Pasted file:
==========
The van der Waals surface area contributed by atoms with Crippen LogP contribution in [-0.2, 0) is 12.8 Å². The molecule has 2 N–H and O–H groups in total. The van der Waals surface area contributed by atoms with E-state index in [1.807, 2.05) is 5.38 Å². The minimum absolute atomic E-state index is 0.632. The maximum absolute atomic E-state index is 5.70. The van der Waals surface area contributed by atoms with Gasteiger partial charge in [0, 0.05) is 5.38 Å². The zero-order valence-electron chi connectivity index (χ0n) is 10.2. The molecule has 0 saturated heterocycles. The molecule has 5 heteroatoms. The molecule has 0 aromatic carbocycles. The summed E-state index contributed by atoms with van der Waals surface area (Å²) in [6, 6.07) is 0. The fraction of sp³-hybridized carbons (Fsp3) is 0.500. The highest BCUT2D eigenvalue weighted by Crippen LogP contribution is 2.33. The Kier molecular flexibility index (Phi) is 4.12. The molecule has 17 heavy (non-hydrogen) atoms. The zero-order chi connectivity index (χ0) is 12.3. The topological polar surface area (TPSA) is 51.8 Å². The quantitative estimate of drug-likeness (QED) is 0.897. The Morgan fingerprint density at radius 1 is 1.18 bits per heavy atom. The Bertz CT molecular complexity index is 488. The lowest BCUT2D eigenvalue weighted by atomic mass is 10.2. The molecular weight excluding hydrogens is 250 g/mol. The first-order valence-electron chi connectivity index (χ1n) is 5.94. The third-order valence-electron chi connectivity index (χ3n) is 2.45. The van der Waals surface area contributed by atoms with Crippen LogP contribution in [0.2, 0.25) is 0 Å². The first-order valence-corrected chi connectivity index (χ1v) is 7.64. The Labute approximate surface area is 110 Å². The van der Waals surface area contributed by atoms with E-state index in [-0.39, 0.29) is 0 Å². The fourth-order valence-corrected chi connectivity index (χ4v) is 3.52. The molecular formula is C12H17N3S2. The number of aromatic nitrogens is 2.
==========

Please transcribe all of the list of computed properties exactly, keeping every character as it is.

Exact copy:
The van der Waals surface area contributed by atoms with Crippen LogP contribution in [-0.2, 0) is 12.8 Å². The molecule has 2 N–H and O–H groups in total. The van der Waals surface area contributed by atoms with E-state index in [1.807, 2.05) is 5.38 Å². The minimum absolute atomic E-state index is 0.632. The maximum absolute atomic E-state index is 5.70. The van der Waals surface area contributed by atoms with Gasteiger partial charge in [0, 0.05) is 5.38 Å². The zero-order valence-electron chi connectivity index (χ0n) is 10.2. The molecule has 0 saturated heterocycles. The molecule has 5 heteroatoms. The molecule has 0 aromatic carbocycles. The summed E-state index contributed by atoms with van der Waals surface area (Å²) in [6, 6.07) is 0. The fraction of sp³-hybridized carbons (Fsp3) is 0.500. The highest BCUT2D eigenvalue weighted by Crippen LogP contribution is 2.33. The Kier molecular flexibility index (Phi) is 4.12. The molecule has 17 heavy (non-hydrogen) atoms. The zero-order chi connectivity index (χ0) is 12.3. The topological polar surface area (TPSA) is 51.8 Å². The quantitative estimate of drug-likeness (QED) is 0.897. The Morgan fingerprint density at radius 1 is 1.18 bits per heavy atom. The Bertz CT molecular complexity index is 488. The lowest BCUT2D eigenvalue weighted by atomic mass is 10.2. The molecular weight excluding hydrogens is 250 g/mol. The first-order valence-electron chi connectivity index (χ1n) is 5.94. The third-order valence-electron chi connectivity index (χ3n) is 2.45. The van der Waals surface area contributed by atoms with Crippen LogP contribution in [0.2, 0.25) is 0 Å². The first-order valence-corrected chi connectivity index (χ1v) is 7.64. The Labute approximate surface area is 110 Å². The van der Waals surface area contributed by atoms with E-state index in [-0.39, 0.29) is 0 Å². The fourth-order valence-corrected chi connectivity index (χ4v) is 3.52. The molecular formula is C12H17N3S2. The number of aromatic nitrogens is 2.